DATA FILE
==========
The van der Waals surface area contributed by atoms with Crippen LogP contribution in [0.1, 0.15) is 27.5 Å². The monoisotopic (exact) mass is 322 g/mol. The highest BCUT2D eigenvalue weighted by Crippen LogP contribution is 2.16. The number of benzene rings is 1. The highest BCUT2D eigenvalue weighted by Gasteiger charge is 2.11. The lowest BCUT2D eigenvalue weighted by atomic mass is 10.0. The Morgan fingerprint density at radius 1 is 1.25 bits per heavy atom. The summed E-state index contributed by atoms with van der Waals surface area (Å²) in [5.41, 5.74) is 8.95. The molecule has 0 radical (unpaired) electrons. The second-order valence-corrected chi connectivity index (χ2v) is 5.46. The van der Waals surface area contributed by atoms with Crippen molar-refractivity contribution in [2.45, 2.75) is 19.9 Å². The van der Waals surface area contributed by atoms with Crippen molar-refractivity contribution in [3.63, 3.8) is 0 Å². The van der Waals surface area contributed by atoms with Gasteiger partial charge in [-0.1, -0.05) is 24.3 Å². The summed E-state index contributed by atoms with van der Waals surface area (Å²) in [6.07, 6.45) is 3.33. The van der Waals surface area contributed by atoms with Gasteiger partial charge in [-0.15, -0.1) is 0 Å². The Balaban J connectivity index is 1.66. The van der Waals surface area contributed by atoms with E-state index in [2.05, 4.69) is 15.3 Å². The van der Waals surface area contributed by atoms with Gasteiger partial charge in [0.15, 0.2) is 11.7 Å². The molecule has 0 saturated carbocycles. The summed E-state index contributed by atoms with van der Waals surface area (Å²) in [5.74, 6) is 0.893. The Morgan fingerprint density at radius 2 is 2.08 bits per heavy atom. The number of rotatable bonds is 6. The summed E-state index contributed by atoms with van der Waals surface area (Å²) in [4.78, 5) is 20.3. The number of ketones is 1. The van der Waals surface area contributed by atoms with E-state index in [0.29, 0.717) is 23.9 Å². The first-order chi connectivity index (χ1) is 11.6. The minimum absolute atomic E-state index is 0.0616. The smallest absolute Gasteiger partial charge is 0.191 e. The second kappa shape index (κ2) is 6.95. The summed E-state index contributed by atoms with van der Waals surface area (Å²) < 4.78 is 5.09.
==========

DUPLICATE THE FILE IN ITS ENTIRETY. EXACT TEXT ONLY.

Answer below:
The van der Waals surface area contributed by atoms with Crippen LogP contribution in [0.1, 0.15) is 27.5 Å². The monoisotopic (exact) mass is 322 g/mol. The highest BCUT2D eigenvalue weighted by Crippen LogP contribution is 2.16. The number of benzene rings is 1. The highest BCUT2D eigenvalue weighted by Gasteiger charge is 2.11. The lowest BCUT2D eigenvalue weighted by atomic mass is 10.0. The Morgan fingerprint density at radius 1 is 1.25 bits per heavy atom. The summed E-state index contributed by atoms with van der Waals surface area (Å²) in [5.41, 5.74) is 8.95. The molecule has 0 radical (unpaired) electrons. The second-order valence-corrected chi connectivity index (χ2v) is 5.46. The van der Waals surface area contributed by atoms with Crippen molar-refractivity contribution in [2.45, 2.75) is 19.9 Å². The van der Waals surface area contributed by atoms with Crippen molar-refractivity contribution in [3.63, 3.8) is 0 Å². The van der Waals surface area contributed by atoms with Gasteiger partial charge in [-0.1, -0.05) is 24.3 Å². The summed E-state index contributed by atoms with van der Waals surface area (Å²) in [6.07, 6.45) is 3.33. The van der Waals surface area contributed by atoms with Gasteiger partial charge in [-0.15, -0.1) is 0 Å². The Balaban J connectivity index is 1.66. The van der Waals surface area contributed by atoms with E-state index in [2.05, 4.69) is 15.3 Å². The van der Waals surface area contributed by atoms with Gasteiger partial charge in [0.15, 0.2) is 11.7 Å². The molecule has 0 saturated carbocycles. The summed E-state index contributed by atoms with van der Waals surface area (Å²) in [5.74, 6) is 0.893. The Morgan fingerprint density at radius 2 is 2.08 bits per heavy atom. The number of rotatable bonds is 6. The summed E-state index contributed by atoms with van der Waals surface area (Å²) in [4.78, 5) is 20.3. The number of ketones is 1. The van der Waals surface area contributed by atoms with E-state index in [0.29, 0.717) is 23.9 Å². The first-order chi connectivity index (χ1) is 11.6. The minimum absolute atomic E-state index is 0.0616. The smallest absolute Gasteiger partial charge is 0.191 e. The second kappa shape index (κ2) is 6.95. The summed E-state index contributed by atoms with van der Waals surface area (Å²) < 4.78 is 5.09.